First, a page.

Weight Gain and Sleep Apnea

Sleep disturbance is an extremely common and troubling condition. More and more people experience difficulties falling asleep and sleeping restfully through the night. While there are many potential reasons for sleep disturbance, one of the most common and troubling sleep disturbances is weight gain.

Weight gain leads to an increase in the adipose tissue of all of the body, including soft tissues around the neck and oropharynx. In addition, weight gain leads to larger mass of the trunk and abdomen which must move during ventilation, or breathing. Together, these changes that occur with weight gain lead to a progressively worsening condition known as obstructive sleep apnea (OSA).

In obstructive sleep apnea many people snore and make loud noise during their breathing. But worse, people with sleep apnea will intermittently stop breathing altogether, and these pauses or periods of time in which no breathing is occurring are called “apnea” episodes.

Obstructive sleep apnea and other sleep disturbances are on the rise. An increasing number of people who have experienced even moderate weight gain, now often have a component of obstructive sleep apnea that they must also add to the other aspects of life which can disturb sleep: Namely, stress at work, family responsibilities, anxiety, depression, and many other life, health, psychological and social conditions.

Sleep disturbances are a serious problem because they interfere with the restfulness a person experiences. It is common for people to feel “tired all the time” because they are sleeping poorly. It makes life less enjoyable and it makes a person less effective in their work, and less successful in their social relationships.

Worse, these sleep disturbances are a serious health problem. Obstructive sleep apnea is associated with sudden death, arising from periods of apnea with fall in blood oxygen level and cardiac arrhythmias. It is also associated with severe fatigue and automobile accidents that occur as a result of falling asleep at the wheel.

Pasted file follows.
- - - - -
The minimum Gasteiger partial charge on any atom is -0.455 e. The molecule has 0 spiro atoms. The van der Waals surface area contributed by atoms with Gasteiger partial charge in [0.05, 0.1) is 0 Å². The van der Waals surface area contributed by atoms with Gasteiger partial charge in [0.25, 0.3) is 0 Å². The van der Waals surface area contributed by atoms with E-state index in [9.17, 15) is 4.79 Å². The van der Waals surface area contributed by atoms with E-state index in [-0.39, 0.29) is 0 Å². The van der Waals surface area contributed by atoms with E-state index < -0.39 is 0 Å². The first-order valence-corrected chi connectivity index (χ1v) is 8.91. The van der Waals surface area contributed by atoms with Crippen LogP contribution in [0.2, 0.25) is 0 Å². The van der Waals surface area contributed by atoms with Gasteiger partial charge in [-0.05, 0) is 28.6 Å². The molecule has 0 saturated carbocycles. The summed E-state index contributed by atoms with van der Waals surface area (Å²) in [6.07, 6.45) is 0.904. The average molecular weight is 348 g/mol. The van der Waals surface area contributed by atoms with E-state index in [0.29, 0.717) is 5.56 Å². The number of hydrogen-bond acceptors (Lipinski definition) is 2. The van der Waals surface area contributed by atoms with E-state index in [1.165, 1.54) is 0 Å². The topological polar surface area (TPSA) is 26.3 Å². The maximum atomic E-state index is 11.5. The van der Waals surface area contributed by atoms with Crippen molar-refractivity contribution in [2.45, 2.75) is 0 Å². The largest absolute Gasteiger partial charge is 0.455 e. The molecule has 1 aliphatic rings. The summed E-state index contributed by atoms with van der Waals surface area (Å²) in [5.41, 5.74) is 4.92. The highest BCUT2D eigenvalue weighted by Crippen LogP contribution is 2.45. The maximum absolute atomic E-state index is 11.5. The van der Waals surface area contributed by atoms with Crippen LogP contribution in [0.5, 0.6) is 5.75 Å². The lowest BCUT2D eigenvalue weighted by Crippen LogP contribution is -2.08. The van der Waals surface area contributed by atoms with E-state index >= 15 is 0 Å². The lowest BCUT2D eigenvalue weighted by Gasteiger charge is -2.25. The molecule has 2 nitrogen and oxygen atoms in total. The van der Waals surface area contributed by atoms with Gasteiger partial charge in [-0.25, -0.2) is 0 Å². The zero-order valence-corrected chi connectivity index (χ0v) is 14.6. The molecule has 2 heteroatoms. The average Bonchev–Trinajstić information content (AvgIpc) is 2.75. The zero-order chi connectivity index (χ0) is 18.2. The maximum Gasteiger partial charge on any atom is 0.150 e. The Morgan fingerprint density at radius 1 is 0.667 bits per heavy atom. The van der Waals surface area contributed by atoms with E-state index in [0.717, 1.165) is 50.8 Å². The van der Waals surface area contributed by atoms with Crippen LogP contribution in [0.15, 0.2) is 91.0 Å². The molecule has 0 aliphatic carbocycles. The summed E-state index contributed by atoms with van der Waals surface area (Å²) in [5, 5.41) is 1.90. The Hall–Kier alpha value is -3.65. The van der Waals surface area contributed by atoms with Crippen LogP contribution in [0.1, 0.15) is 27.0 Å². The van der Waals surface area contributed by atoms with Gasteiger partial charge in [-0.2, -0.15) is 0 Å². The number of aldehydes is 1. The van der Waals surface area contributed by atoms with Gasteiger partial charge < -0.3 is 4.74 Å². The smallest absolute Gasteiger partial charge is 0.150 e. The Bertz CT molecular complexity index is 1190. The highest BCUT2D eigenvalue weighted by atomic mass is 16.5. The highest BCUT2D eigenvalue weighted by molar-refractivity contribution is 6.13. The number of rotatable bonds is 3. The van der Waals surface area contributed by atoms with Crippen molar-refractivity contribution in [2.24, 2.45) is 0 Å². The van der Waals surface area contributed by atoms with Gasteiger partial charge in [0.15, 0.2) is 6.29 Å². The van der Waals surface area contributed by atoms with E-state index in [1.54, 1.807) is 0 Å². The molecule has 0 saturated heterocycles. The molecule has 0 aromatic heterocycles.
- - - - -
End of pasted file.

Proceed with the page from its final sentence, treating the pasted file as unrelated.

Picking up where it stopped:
So sleep disturbances and obstructive sleep apnea are not conditions to be taken lightly. They are one of the most serious adverse effects of weight gain and obesity.

But there are excellent solutions. They begin with effective medically supervised weight loss. In addition, a medically supervised program such as the state-of-the-art program at iMetabolic, can screen you for signs and symptoms of serious sleep disturbances such as obstructive sleep apnea. And formal testing is recommended to diagnose obstructive sleep apnea and begin treatment.

Treatments often consist of adjustments of lifestyle and medications as well as the potential for psychological counseling. With obstructive sleep apnea it may be necessary to use a type of positive airway pressure device, a nasal mask or a face mask that provides air and oxygen supplementation with positive forced pressure. It takes some getting used to, but this type of treatment is very effective at successfully treating obstructive sleep apnea, especially in combination with weight loss.

There are many studies demonstrating the effectiveness of weight loss in achieving improvement in sleep disturbances and especially in obstructive sleep apnea. Medically-guided weight loss programs can play a critical role in treating these important problems. In some cases, weight loss surgery is warranted to treat sleep disturbances and obstructive sleep apnea.

Dr. Kent Sasse is a nationally recognized weight loss expert and the author of the Sasse Guide to Outpatient Weight Loss Surgery. He is the founder of the iMetabolic Institute, and the Medical Director of the Western Bariatric Institute.

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